The term “safener” refers to a substance that when added to a herbicide formulation eliminates or reduces the phytotoxic effects of the herbicide to certain crops. One of ordinary skill in the art would appreciate that the choice of safener depends, in part, on the crop plant of interest and the particular herbicide or combination of herbicides included in the synergistic herbicide composition. Exemplary safeners suitable for use with the presently disclosed herbicide compositions include, but are not limited to, those disclosed in U.S. Pat. Nos. 4,808,208; 5,502,025; 6,124,240 and U.S. Patent Application Publication Nos. 2006/0148647; 2006/0030485; 2005/0233904; 2005/0049145; 2004/0224849; 2004/0224848; 2004/0224844; 2004/0157737; 2004/0018940; 2003/0171220; 2003/0130120; 2003/0078167, the disclosures of which are incorporated herein by reference in their entirety. The methods of the invention can involve the use of herbicides in combination with herbicide safeners such as benoxacor, BCS (1-bromo-4-[(chloromethyl) sulfonyl]benzene), cloquintocet-mexyl, cyometrinil, dichlormid, 2-(dichloromethyl)-2-methyl-1,3-dioxolane (MG 191), fenchlorazole-ethyl, fenclorim, flurazole, fluxofenim, furilazole, isoxadifen-ethyl, mefenpyr-diethyl, methoxyphenone ((4-methoxy-3-methylphenyl)(3-methylphenyl)-methanone), naphthalic anhydride (1,8-naphthalic anhydride) and oxabetrinil to increase crop safety. Antidotally effective amounts of the herbicide safeners can be applied at the same time as the compounds of this invention, or applied as seed treatments.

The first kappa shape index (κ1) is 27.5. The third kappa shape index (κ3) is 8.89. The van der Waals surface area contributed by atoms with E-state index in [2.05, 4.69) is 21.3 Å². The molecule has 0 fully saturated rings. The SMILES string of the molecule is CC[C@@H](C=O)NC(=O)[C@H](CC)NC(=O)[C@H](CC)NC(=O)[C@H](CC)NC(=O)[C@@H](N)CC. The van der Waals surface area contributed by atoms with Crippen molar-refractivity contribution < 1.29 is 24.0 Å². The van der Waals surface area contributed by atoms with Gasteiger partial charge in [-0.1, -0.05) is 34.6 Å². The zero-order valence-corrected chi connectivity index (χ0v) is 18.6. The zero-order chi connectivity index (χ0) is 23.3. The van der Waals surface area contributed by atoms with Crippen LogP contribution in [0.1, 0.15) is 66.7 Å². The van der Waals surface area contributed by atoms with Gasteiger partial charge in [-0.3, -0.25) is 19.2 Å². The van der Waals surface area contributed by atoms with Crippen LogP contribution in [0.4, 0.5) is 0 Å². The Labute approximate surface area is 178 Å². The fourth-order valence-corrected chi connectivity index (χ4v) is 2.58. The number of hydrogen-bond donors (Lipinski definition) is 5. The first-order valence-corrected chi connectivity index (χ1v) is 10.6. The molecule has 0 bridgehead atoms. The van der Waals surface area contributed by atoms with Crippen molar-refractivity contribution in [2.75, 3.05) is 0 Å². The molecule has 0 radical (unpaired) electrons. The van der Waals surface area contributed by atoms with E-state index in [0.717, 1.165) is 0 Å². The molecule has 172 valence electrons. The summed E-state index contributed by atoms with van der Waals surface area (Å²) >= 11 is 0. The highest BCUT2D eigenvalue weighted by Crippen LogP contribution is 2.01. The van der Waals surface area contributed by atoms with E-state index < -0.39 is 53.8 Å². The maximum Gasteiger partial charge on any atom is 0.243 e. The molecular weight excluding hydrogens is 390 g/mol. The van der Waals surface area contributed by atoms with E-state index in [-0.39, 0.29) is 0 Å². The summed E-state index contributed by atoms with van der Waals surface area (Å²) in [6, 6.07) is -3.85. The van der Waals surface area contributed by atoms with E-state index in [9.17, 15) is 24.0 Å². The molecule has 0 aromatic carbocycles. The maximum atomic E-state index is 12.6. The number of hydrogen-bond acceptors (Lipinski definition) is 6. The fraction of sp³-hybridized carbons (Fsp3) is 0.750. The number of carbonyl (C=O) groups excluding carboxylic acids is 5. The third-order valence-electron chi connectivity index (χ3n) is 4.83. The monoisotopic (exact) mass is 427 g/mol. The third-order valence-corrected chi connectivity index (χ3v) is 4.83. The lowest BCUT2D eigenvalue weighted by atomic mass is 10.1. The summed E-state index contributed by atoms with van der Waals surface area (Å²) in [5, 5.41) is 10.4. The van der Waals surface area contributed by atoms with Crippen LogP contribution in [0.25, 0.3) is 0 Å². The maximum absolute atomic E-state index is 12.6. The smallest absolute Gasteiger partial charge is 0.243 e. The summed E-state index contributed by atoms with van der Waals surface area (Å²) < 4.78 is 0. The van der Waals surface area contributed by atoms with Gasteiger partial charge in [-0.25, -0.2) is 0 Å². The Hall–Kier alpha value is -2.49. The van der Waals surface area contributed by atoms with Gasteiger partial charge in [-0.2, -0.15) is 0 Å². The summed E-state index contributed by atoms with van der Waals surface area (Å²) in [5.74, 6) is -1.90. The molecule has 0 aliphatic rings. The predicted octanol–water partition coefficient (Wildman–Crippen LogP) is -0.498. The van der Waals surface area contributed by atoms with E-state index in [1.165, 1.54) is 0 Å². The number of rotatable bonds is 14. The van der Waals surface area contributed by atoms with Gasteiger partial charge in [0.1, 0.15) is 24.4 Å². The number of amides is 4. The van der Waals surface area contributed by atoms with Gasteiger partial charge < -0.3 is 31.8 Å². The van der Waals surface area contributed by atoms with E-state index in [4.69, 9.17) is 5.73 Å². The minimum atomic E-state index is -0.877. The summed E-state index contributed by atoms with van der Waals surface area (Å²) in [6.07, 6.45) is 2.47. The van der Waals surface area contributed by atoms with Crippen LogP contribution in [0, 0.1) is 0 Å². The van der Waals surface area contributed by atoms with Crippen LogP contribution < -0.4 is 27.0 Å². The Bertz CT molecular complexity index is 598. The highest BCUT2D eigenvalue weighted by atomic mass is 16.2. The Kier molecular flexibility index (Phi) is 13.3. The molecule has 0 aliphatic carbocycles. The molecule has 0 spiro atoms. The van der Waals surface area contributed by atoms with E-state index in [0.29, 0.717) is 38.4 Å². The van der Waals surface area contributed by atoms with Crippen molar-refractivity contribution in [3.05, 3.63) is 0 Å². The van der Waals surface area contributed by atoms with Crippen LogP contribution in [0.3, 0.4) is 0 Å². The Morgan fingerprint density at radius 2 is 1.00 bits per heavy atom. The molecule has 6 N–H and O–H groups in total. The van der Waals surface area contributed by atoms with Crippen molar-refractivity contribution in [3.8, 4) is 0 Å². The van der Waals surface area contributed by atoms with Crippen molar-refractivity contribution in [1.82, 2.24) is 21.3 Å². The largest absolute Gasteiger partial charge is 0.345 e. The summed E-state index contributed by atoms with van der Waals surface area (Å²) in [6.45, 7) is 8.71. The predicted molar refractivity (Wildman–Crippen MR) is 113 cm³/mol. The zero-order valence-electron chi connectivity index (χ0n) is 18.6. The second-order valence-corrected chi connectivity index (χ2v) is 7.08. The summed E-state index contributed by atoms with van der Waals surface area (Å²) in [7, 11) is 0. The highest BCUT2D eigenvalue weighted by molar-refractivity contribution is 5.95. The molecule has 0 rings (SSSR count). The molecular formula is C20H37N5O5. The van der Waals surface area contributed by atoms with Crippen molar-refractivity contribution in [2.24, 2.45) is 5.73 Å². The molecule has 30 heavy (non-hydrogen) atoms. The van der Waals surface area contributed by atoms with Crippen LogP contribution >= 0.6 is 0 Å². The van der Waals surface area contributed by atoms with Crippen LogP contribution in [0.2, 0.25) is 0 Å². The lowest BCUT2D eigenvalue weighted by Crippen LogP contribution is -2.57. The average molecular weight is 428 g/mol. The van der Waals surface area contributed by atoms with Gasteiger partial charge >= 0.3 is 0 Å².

Seed treatment is particularly useful for selective weed control, because it physically restricts antidoting to the crop plants. Therefore a particularly useful embodiment of the present invention is a method for selectively controlling the growth of weeds in a field comprising treating the seed from which the crop is grown with an antidotally effective amount of safener and treating the field with an effective amount of herbicide to control weeds. Antidotally effective amounts of safeners can be easily determined by one skilled in the art through simple experimentation. An antidotally effective amount of a safener is present where a desired plant is treated with the safener so that the effect of a herbicide on the plant is decreased in comparison to the effect of the herbicide on a plant that was not treated with the safener; generally, an antidotally effective amount of safener prevents damage or severe damage to the plant treated with the safener. One of skill in the art is capable of determining whether the use of a safener is appropriate and determining the dose at which a safener should be administered to a crop.